Various Artists – Boogie Chillen – Early Mods’ First-Choice Vinyl (Fantastic Voyage) review
A bulletproof playlist of early rock, soul, doo wop, & blues, summing up the favorites of the Mod generation.
The Mod culture was something most Americans missed in the 1960’s. But in Britain, it was a way of life for many youth. The scooter-riding, pill-popping, snappy dressing kids championed American soul and blues from the previous decade – music that we had already tossed aside here in the States, in favor of rock imported from the UK.
Boogie Chillen is a mammoth, three-disc set, featuring 75 songs, all bona fide Mod classics. These are the singles that were blaring out of any true Mod’s crash pad back in the day. But, you don’t have to understand this culture to enjoy the music. In fact, Boogie Chillen works as a fantastic collection of classic American R&B all on its own.
There are signature tracks from most of the legendary blues guys – Muddy Waters’ “I Just Want to Make Love to You” still sounds scandalous, with Little Walter’s eerie harmonica furthering Waters’ intentions, while John Lee Hooker’s “Walkin‘ the Boogie,” with its strange, echoed production, sounds otherworldly. Elmore James’ “Dust My Blues” reminds us that he was truly the king of slide guitar, while Slim Harpo’s “I’m a King Bee” lopes along with a groove all his own.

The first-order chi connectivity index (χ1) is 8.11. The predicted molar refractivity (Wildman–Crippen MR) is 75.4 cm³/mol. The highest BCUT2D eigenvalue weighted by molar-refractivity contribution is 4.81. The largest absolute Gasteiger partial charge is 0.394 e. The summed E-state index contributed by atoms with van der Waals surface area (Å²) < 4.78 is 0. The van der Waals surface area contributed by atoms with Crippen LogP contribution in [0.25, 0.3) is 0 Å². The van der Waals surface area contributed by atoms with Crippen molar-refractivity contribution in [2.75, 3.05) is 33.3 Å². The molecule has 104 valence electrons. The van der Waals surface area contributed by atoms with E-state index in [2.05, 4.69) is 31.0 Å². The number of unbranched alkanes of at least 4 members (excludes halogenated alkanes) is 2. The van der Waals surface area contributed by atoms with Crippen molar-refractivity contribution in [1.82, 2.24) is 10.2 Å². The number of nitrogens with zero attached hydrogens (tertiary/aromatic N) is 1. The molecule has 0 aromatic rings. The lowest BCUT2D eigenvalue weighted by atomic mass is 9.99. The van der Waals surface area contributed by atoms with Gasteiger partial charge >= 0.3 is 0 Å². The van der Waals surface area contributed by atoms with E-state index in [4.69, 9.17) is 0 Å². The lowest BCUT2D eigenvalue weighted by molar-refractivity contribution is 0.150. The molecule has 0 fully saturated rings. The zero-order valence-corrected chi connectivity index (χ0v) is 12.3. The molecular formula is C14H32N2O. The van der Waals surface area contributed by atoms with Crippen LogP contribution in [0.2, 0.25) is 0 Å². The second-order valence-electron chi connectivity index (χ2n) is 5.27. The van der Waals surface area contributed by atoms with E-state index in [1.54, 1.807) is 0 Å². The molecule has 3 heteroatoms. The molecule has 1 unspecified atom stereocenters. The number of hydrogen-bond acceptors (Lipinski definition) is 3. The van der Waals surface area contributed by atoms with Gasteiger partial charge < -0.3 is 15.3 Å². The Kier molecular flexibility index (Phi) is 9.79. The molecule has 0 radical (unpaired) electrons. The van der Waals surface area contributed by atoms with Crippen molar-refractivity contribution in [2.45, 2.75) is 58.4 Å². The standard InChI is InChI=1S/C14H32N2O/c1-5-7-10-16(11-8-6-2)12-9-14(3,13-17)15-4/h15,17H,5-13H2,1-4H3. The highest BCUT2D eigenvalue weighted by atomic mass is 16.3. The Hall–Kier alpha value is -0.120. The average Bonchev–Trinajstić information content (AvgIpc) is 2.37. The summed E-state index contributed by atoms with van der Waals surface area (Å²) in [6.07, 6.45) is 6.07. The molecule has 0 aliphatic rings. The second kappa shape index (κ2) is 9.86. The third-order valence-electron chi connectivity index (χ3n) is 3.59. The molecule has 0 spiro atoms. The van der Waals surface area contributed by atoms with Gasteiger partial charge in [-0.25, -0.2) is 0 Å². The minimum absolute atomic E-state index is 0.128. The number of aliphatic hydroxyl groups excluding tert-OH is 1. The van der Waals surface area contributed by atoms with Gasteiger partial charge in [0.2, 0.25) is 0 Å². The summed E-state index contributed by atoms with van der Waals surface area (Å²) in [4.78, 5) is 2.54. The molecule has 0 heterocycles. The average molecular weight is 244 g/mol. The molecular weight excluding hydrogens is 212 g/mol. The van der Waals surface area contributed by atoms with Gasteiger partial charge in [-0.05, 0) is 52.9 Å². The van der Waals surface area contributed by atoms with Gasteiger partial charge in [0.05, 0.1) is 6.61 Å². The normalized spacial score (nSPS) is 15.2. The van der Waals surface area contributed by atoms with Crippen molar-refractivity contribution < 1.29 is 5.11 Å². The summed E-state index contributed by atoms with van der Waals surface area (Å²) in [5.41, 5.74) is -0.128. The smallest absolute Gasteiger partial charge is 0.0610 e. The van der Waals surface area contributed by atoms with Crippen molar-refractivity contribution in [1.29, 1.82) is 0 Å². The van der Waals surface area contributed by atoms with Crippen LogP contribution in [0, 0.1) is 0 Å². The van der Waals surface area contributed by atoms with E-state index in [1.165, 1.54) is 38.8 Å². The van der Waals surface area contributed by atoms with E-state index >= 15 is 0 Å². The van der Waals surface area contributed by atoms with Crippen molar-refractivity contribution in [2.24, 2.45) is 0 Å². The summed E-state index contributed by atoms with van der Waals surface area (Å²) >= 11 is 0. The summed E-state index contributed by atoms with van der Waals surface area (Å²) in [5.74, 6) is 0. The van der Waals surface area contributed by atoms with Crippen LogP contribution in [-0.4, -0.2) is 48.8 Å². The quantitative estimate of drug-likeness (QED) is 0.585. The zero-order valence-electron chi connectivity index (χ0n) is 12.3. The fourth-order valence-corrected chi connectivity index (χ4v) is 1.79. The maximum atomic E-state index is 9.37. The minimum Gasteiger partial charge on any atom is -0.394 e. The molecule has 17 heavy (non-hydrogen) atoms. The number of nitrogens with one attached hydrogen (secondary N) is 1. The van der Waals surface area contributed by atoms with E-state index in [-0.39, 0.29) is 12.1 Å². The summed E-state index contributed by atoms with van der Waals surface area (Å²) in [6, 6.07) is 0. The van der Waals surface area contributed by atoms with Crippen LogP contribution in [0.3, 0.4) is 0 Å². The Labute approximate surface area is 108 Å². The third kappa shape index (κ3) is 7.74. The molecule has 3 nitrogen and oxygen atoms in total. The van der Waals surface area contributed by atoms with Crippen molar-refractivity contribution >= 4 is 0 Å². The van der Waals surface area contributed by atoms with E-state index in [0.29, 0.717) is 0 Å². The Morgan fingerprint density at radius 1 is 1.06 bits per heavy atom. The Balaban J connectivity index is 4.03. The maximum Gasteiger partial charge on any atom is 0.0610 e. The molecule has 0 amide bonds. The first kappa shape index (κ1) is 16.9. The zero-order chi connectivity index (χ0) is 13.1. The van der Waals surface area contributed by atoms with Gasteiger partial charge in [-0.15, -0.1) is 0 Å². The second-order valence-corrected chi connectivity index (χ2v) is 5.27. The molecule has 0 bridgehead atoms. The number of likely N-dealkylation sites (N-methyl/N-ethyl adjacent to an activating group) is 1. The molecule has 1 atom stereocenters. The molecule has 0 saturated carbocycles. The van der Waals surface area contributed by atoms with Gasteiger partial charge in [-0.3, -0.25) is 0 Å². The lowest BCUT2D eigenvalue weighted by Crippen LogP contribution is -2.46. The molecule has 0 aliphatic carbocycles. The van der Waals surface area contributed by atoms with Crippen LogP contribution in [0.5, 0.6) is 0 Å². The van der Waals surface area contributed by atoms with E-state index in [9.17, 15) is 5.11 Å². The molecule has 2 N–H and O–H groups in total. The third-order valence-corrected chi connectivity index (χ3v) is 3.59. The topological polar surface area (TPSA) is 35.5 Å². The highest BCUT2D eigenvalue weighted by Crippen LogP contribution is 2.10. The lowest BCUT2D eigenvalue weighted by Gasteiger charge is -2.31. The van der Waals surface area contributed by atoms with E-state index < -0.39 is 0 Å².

Several songs explore the Bo Diddley Beat: “Wille & the Hand Jive” from Johnny Otis, “Hey Little Girl” from Dee Clark, and Bo’s own “Who Do You Love,” were all danceable hits. There’s also some of the all-time great instrumentals – “Rumble,” “Red River Rock,” and “Green Onions.”
Some of the tracks were early staples of legendary British bands – James Brown’s “I’ll Go Crazy” was covered by the Who, the Dixie Cups’ “Chains” by the Beatles, and Benny Spellman’s “Fortune Teller” by just about everyone.
Alongside obvious choices are some surprises too, like “Watch Your Step” from Bobby Parker, which was not only the inspiration for the Allman Brothers’ rendition of “One Way Out,” but also “She’s a Woman” by the Beatles. Ike & Tina really shine on “It’s Gonna Work Out Fine,” with its Vibroed guitar, while jazz/blues pianist Mose Allison’s “Parchman Farm” is from pure out of left field. Don Gardner & Dee Dee Ford’s “I Need Your Loving,” with its repeated “whoa whoa whoa whoa,” is pure fun.
If you were into the Mod culture, there has never been a more complete collection of the music surrounding that phenomenon. However, if you’re just looking for a killer collection of early US Rhythm & Blues, you will not be disappointed. If you’re looking for good music before the Beatles, you can’t go wrong with Boogie Chillen. –Tony Peters